DRILL Blog and News

“Legally Disabled?” Transforming the culture of the legal profession

Why are disabled people seemingly unexpected in the legal profession and what can we do to create a culture of inclusion and access?

These are the questions that the Cardiff University based “Legally Disabled?” research team are setting out to answer. Working in coproduction with the Lawyers with Disabilities Division of the Law Society, the researchers held a series of focus groups around the UK with disabled legal professionals. This helped to identify the key issues experienced by disabled people in trying to get into the profession and then progressing their careers once there. The team are now looking for individuals to participate in one to one interviews that can explore these issues in more depth.

 

This is the first project of its kind that focuses on disabled people in the legal profession and hopes to begin some much needed conversations about addressing barriers and promoting equality and inclusion.

Disabled people working in other professions may well experience similar barriers to career entry and progression as those in the legal field. The researchers hope that the findings of this research will be transferable to other occupations. Much policy attention is focused on getting disabled people off benefits and into any work, regardless of whether the work is suitable, accessible or good quality. It’s crucial that employment policies support disabled professionals to progress their careers and retain high quality employment. Very little research currently exists to document the experiences of disabled people in professional careers.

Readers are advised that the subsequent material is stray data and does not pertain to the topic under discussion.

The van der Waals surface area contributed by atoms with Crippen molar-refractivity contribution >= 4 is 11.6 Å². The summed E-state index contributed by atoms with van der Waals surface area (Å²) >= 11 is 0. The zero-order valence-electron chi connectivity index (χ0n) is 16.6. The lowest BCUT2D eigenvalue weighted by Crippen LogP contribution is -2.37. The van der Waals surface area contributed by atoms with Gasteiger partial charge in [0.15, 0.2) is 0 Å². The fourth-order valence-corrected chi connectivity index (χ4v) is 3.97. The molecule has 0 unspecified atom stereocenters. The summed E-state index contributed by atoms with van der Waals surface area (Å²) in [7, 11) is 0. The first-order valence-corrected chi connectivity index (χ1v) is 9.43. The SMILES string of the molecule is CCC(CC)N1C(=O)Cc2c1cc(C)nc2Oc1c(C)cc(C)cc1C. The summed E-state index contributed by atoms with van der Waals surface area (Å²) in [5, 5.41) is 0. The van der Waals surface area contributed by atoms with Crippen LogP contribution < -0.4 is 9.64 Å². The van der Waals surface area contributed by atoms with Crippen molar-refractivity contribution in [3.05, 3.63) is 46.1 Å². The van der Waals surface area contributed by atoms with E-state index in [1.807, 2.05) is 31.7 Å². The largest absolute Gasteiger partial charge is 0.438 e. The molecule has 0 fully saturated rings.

Disabled people seeking employment or working in the legal profession are an untapped resource. Their lived experience of disability means they have strong ambition, tenacity, determination and excellent problem-solving skills – all qualities that bring great benefits to employers.

However, findings suggest positive experiences of support, good attitudes and appropriate reasonable adjustments are something of a lottery.

Key Findings:

Entering the profession

  • The profession is generally poorly equipped to anticipate reasonable adjustments to accommodate disabled candidates who apply for a training contract or pupillage. Lack of part-time training contracts is one such barrier.

 

Disability awareness

  • Discrimination and a poor understanding of reasonable adjustments and how impairments and health conditions can vary, impacts heavily at the interview stage. This creates disadvantage and reduces opportunities for entering and progressing in Law.

 

Disclosure and seeking reasonable adjustments

  • A large proportion of focus group participants reported instances of discrimination associated with their impairment. This creates a reluctance to disclose an impairment or health condition which in turn prevents individuals from accessing support.

 

Working culture and expectations

  • Inflexible, often outdated working practices and the absence of imaginative job design, limits access opportunities for disabled people and career progression.
  • Profitability and competition drives vast sections of the profession, disabled people feel they are unfairly viewed as not being ‘profitable’, productive or capable of meeting targets. The valued added by disabled people can be overlooked.

 

The good practice

  • There are early indications that examples of good practice are influenced by sector of the profession, size and location of firm and the role of equality clauses in procurement contracts.
  • Strong role models, supportive senior colleagues and the presence of mentors and networks are important factors for enabling career progression.

 

There are commonalities with other groups, such as women and those with caring responsibilities. Improved opportunities for flexible working and inclusive workplaces benefit the wider workforce and clients. The lessons learned from this research will also be transferable to other professional occupations.

How to get involved

If you are (or were) a disabled legal professional and would like to contribute through a one to one interview, you can find out more on www.legallydisabled.com or contact the researchers on [email protected]

However, the research is independent of any professional association, regulator or employer and your anonymity is assured at all times.

 

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